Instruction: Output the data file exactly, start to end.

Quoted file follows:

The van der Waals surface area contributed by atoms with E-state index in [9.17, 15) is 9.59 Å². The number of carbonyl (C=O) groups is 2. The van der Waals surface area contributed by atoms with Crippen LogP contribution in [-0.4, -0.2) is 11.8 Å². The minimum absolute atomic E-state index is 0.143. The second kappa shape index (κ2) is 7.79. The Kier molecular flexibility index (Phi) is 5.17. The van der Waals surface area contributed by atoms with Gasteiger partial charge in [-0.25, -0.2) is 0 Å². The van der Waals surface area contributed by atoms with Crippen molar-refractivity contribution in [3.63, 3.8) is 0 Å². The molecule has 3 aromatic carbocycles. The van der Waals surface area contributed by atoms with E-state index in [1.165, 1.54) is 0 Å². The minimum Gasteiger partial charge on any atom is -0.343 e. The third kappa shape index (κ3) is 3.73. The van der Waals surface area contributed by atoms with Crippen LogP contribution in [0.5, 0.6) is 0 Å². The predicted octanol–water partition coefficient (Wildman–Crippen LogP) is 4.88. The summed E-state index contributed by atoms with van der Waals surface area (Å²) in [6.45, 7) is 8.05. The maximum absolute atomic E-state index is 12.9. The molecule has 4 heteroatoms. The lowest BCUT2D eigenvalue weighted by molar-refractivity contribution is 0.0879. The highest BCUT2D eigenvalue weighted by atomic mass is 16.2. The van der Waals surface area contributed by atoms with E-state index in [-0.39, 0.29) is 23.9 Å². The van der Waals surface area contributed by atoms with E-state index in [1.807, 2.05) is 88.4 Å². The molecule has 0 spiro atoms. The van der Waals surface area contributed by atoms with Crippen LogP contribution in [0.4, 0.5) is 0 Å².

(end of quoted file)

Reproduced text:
The van der Waals surface area contributed by atoms with E-state index in [9.17, 15) is 9.59 Å². The number of carbonyl (C=O) groups is 2. The van der Waals surface area contributed by atoms with Crippen LogP contribution in [-0.4, -0.2) is 11.8 Å². The minimum absolute atomic E-state index is 0.143. The second kappa shape index (κ2) is 7.79. The Kier molecular flexibility index (Phi) is 5.17. The van der Waals surface area contributed by atoms with Gasteiger partial charge in [-0.25, -0.2) is 0 Å². The van der Waals surface area contributed by atoms with Crippen molar-refractivity contribution in [3.63, 3.8) is 0 Å². The molecule has 3 aromatic carbocycles. The van der Waals surface area contributed by atoms with E-state index in [1.165, 1.54) is 0 Å². The minimum Gasteiger partial charge on any atom is -0.343 e. The third kappa shape index (κ3) is 3.73. The van der Waals surface area contributed by atoms with Crippen LogP contribution in [0.5, 0.6) is 0 Å². The predicted octanol–water partition coefficient (Wildman–Crippen LogP) is 4.88. The summed E-state index contributed by atoms with van der Waals surface area (Å²) in [6.45, 7) is 8.05. The maximum absolute atomic E-state index is 12.9. The molecule has 4 heteroatoms. The lowest BCUT2D eigenvalue weighted by molar-refractivity contribution is 0.0879. The highest BCUT2D eigenvalue weighted by atomic mass is 16.2. The van der Waals surface area contributed by atoms with E-state index in [-0.39, 0.29) is 23.9 Å². The van der Waals surface area contributed by atoms with E-state index in [1.807, 2.05) is 88.4 Å². The molecule has 0 spiro atoms. The van der Waals surface area contributed by atoms with Crippen LogP contribution in [0.4, 0.5) is 0 Å².